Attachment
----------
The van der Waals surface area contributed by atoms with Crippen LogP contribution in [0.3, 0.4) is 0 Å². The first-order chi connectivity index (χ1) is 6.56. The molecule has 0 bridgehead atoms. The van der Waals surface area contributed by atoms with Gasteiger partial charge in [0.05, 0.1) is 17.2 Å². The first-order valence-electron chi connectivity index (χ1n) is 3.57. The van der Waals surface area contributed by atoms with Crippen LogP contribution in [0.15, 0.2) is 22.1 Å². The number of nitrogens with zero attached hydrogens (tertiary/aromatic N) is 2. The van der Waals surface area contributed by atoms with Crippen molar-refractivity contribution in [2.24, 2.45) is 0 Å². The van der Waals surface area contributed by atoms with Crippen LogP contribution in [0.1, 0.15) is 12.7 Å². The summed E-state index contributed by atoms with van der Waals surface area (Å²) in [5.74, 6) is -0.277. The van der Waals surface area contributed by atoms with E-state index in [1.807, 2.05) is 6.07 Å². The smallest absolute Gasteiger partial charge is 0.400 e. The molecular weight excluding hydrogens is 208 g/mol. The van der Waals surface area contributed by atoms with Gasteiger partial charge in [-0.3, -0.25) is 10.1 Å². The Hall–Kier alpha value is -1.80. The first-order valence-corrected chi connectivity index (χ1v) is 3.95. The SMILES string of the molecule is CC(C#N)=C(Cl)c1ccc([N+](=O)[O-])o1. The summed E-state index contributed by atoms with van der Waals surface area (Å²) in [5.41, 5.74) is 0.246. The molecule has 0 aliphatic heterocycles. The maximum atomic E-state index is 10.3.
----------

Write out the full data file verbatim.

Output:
The van der Waals surface area contributed by atoms with Crippen LogP contribution in [0.3, 0.4) is 0 Å². The first-order chi connectivity index (χ1) is 6.56. The molecule has 0 bridgehead atoms. The van der Waals surface area contributed by atoms with Gasteiger partial charge in [0.05, 0.1) is 17.2 Å². The first-order valence-electron chi connectivity index (χ1n) is 3.57. The van der Waals surface area contributed by atoms with Crippen LogP contribution in [0.15, 0.2) is 22.1 Å². The number of nitrogens with zero attached hydrogens (tertiary/aromatic N) is 2. The van der Waals surface area contributed by atoms with Crippen molar-refractivity contribution in [2.24, 2.45) is 0 Å². The van der Waals surface area contributed by atoms with Crippen LogP contribution in [0.1, 0.15) is 12.7 Å². The summed E-state index contributed by atoms with van der Waals surface area (Å²) in [5.74, 6) is -0.277. The van der Waals surface area contributed by atoms with E-state index in [1.807, 2.05) is 6.07 Å². The smallest absolute Gasteiger partial charge is 0.400 e. The molecular weight excluding hydrogens is 208 g/mol. The van der Waals surface area contributed by atoms with Gasteiger partial charge in [-0.3, -0.25) is 10.1 Å². The Hall–Kier alpha value is -1.80. The first-order valence-corrected chi connectivity index (χ1v) is 3.95. The SMILES string of the molecule is CC(C#N)=C(Cl)c1ccc([N+](=O)[O-])o1. The summed E-state index contributed by atoms with van der Waals surface area (Å²) in [5.41, 5.74) is 0.246. The molecule has 0 aliphatic heterocycles. The maximum atomic E-state index is 10.3.